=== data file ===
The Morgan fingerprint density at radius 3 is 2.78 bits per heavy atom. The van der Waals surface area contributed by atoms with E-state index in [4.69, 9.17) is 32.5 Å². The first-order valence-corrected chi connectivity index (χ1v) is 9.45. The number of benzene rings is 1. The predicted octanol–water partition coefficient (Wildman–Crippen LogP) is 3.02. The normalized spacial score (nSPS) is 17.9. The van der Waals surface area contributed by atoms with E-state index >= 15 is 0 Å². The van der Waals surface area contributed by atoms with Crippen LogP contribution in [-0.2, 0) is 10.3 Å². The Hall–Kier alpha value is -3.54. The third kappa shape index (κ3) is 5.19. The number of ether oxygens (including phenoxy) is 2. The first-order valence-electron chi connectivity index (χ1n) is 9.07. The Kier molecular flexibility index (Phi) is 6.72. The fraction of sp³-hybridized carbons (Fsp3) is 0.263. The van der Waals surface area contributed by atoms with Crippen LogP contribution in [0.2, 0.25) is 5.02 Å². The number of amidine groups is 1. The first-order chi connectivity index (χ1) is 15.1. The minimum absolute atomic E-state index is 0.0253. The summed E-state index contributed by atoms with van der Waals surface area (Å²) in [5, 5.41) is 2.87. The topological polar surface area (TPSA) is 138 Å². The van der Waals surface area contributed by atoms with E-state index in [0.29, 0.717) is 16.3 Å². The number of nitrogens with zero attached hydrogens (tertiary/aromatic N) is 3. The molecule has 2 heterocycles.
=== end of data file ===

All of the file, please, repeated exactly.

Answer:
The Morgan fingerprint density at radius 3 is 2.78 bits per heavy atom. The van der Waals surface area contributed by atoms with E-state index in [4.69, 9.17) is 32.5 Å². The first-order valence-corrected chi connectivity index (χ1v) is 9.45. The number of benzene rings is 1. The predicted octanol–water partition coefficient (Wildman–Crippen LogP) is 3.02. The normalized spacial score (nSPS) is 17.9. The van der Waals surface area contributed by atoms with E-state index >= 15 is 0 Å². The van der Waals surface area contributed by atoms with Crippen LogP contribution in [-0.2, 0) is 10.3 Å². The Hall–Kier alpha value is -3.54. The third kappa shape index (κ3) is 5.19. The number of ether oxygens (including phenoxy) is 2. The first-order valence-electron chi connectivity index (χ1n) is 9.07. The Kier molecular flexibility index (Phi) is 6.72. The fraction of sp³-hybridized carbons (Fsp3) is 0.263. The van der Waals surface area contributed by atoms with Crippen LogP contribution in [0.2, 0.25) is 5.02 Å². The number of amidine groups is 1. The first-order chi connectivity index (χ1) is 15.1. The minimum absolute atomic E-state index is 0.0253. The summed E-state index contributed by atoms with van der Waals surface area (Å²) in [5, 5.41) is 2.87. The topological polar surface area (TPSA) is 138 Å². The van der Waals surface area contributed by atoms with E-state index in [0.29, 0.717) is 16.3 Å². The number of nitrogens with zero attached hydrogens (tertiary/aromatic N) is 3. The molecule has 2 heterocycles.